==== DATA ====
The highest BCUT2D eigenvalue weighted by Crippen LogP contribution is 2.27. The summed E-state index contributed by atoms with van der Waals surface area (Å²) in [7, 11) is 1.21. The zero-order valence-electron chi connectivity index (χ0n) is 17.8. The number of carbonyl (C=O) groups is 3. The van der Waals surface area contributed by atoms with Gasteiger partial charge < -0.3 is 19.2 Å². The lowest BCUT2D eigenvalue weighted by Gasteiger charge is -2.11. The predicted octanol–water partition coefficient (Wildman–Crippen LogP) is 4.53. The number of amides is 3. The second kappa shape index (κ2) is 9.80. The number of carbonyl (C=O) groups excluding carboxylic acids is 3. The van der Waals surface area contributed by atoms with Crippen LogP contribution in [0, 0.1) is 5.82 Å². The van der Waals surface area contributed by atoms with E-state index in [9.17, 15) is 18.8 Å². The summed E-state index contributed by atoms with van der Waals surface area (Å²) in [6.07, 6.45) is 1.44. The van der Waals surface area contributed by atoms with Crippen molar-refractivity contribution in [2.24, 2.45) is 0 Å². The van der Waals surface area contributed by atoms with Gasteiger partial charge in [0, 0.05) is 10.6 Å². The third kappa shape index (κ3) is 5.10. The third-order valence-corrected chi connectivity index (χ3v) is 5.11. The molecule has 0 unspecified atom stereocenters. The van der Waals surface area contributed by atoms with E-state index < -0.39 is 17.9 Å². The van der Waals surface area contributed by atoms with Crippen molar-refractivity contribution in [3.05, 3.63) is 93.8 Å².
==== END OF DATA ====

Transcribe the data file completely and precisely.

The highest BCUT2D eigenvalue weighted by Crippen LogP contribution is 2.27. The summed E-state index contributed by atoms with van der Waals surface area (Å²) in [7, 11) is 1.21. The zero-order valence-electron chi connectivity index (χ0n) is 17.8. The number of carbonyl (C=O) groups is 3. The van der Waals surface area contributed by atoms with Gasteiger partial charge < -0.3 is 19.2 Å². The lowest BCUT2D eigenvalue weighted by Gasteiger charge is -2.11. The predicted octanol–water partition coefficient (Wildman–Crippen LogP) is 4.53. The number of amides is 3. The second kappa shape index (κ2) is 9.80. The number of carbonyl (C=O) groups excluding carboxylic acids is 3. The van der Waals surface area contributed by atoms with Crippen LogP contribution in [0, 0.1) is 5.82 Å². The van der Waals surface area contributed by atoms with E-state index in [9.17, 15) is 18.8 Å². The summed E-state index contributed by atoms with van der Waals surface area (Å²) in [6.07, 6.45) is 1.44. The van der Waals surface area contributed by atoms with Crippen molar-refractivity contribution in [2.24, 2.45) is 0 Å². The van der Waals surface area contributed by atoms with Gasteiger partial charge in [0, 0.05) is 10.6 Å². The third kappa shape index (κ3) is 5.10. The third-order valence-corrected chi connectivity index (χ3v) is 5.11. The molecule has 0 unspecified atom stereocenters. The van der Waals surface area contributed by atoms with E-state index < -0.39 is 17.9 Å². The van der Waals surface area contributed by atoms with Crippen molar-refractivity contribution in [3.05, 3.63) is 93.8 Å².